St. Thomas has improved for the fourth consecutive year in the annual “Best Colleges” rankings published by U.S. News & World Report magazine.
The university ranks No. 112 among 281 schools in the National Universities category, an improvement from No. 113 a year ago, No. 115 in 2011, No. 124 in 2010 and No. 137 in 2009. The ranking is the highest in the 13 years that St. Thomas has been in that category.
“We don’t make decisions because of rankings,” said President Julie Sullivan, “but I am pleased that we continue to show improvement in the U.S. News survey.”
St. Thomas also was ranked in three other areas:
U.S. News announced the rankings today (Tuesday). They will be published on the magazine’s website and in the 2014 print edition of the “Best Colleges” guidebook, which will be available Sept. 24 on newsstands.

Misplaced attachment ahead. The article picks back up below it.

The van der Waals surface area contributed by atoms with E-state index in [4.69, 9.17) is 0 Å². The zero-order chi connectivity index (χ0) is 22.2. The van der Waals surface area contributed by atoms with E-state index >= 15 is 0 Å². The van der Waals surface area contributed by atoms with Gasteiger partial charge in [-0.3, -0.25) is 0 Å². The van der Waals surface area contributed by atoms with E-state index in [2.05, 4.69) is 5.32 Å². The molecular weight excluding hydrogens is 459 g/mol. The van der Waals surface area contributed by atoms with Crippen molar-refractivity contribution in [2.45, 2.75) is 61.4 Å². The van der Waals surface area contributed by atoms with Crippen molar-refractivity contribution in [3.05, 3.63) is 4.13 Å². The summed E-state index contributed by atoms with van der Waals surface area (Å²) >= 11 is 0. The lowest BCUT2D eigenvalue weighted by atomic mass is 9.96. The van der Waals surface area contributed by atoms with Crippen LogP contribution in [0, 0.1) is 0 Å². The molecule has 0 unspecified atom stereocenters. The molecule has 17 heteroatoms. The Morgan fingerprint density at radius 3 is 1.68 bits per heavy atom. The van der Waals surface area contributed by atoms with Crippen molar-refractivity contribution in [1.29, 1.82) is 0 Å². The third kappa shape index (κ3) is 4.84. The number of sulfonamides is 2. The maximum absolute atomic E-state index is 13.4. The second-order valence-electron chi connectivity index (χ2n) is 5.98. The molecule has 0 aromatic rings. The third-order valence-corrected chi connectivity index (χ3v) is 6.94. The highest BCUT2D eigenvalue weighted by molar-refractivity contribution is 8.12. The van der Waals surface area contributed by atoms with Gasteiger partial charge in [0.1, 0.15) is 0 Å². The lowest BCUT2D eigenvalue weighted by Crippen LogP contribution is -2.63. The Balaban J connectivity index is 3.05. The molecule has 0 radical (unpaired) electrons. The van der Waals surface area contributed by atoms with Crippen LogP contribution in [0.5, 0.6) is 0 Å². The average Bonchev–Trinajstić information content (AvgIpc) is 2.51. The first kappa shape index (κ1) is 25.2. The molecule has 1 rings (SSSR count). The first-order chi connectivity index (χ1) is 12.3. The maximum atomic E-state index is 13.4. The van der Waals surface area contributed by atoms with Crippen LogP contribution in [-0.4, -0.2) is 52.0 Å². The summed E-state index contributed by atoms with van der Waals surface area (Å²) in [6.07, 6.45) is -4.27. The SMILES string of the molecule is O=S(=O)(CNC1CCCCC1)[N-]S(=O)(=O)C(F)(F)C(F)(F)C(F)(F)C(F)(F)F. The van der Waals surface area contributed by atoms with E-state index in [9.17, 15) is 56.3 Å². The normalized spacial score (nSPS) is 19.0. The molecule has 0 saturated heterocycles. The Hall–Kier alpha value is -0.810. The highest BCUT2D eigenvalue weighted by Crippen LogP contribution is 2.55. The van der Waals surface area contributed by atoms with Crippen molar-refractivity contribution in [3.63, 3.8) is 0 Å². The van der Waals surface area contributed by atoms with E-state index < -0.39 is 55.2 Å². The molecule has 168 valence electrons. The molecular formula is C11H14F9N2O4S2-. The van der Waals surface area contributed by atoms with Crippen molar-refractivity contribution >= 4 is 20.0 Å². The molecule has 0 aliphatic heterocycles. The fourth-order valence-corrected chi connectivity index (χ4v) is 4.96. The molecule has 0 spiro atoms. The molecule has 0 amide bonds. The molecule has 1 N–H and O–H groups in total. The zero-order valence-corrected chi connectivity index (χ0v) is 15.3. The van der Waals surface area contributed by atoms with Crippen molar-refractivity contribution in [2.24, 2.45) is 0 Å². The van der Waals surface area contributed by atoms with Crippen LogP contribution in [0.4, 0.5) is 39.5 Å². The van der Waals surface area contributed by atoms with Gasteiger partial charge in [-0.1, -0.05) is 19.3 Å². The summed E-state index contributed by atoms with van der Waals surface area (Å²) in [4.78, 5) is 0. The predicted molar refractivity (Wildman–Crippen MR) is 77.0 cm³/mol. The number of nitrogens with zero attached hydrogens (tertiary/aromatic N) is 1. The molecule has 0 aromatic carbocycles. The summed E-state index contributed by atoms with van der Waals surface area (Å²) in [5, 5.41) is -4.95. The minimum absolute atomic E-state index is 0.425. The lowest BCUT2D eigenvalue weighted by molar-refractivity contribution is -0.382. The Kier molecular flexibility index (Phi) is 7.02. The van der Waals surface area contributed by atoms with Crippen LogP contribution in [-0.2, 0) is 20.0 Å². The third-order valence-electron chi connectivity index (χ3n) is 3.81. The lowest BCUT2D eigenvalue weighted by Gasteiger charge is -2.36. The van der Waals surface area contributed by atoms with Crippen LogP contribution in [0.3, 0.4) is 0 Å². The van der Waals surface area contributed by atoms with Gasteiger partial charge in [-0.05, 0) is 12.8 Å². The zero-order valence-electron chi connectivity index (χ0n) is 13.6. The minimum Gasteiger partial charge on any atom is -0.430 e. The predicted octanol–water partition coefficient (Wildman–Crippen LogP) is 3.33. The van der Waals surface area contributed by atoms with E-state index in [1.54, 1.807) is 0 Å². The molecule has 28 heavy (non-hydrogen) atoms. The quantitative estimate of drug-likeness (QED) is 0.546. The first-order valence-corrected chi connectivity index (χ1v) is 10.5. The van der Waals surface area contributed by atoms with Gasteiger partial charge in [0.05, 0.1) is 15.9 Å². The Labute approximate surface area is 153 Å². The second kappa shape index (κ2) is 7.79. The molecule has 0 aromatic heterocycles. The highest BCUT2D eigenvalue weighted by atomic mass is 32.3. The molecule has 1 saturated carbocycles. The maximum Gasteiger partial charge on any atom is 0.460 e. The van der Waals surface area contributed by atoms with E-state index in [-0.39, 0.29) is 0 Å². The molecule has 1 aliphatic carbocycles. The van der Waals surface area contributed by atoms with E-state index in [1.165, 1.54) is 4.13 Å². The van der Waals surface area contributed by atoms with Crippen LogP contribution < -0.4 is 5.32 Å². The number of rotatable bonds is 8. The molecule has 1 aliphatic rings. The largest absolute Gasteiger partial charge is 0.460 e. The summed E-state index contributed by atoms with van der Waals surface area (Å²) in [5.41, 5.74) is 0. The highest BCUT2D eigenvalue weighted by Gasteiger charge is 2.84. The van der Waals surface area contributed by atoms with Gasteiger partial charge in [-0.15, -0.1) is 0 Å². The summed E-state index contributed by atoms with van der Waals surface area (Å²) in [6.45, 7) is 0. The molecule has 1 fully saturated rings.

The magazine’s published findings do not explain why St. Thomas moved up in the rankings, which are based on seven measures: assessment by peers and counselors (22.5 percent of overall score), graduation and retention rates (22.5 percent), faculty resources (20 percent), student selectivity (12.5 percent), financial resources (10 percent), graduation rate performance (7.5 percent) and alumni giving (5 percent).
National Universities are defined as offering a wide range of undergraduate majors as well as master’s and doctoral degrees. Princeton is in the top spot, and the University of Minnesota is tied for No. 69. Among Catholic universities in this category, Notre Dame (No. 18), Georgetown (20), Boston College (31), Fordham (57), Marquette (75), San Diego (91), and Chicago Loyola and St. Louis (both 101) rank higher than St. Thomas. Dayton also is No. 112, and Catholic universities ranked lower than St. Thomas include San Francisco, Catholic, DePaul, Duquesne, Seton Hall, St. John’s of New York and St. Mary’s of Winona.
All other Minnesota colleges are ranked in three other institutional categories: 248 National Liberal Arts Colleges, which emphasize undergraduate education and award at least half of their degrees in the arts and sciences; 621 Regional Universities, which provide a full range of undergraduate majors and master’s programs but few, if any, doctoral programs; and 367 Regional Colleges, which focus on undergraduate education but grant less than half of their degrees in the arts and sciences.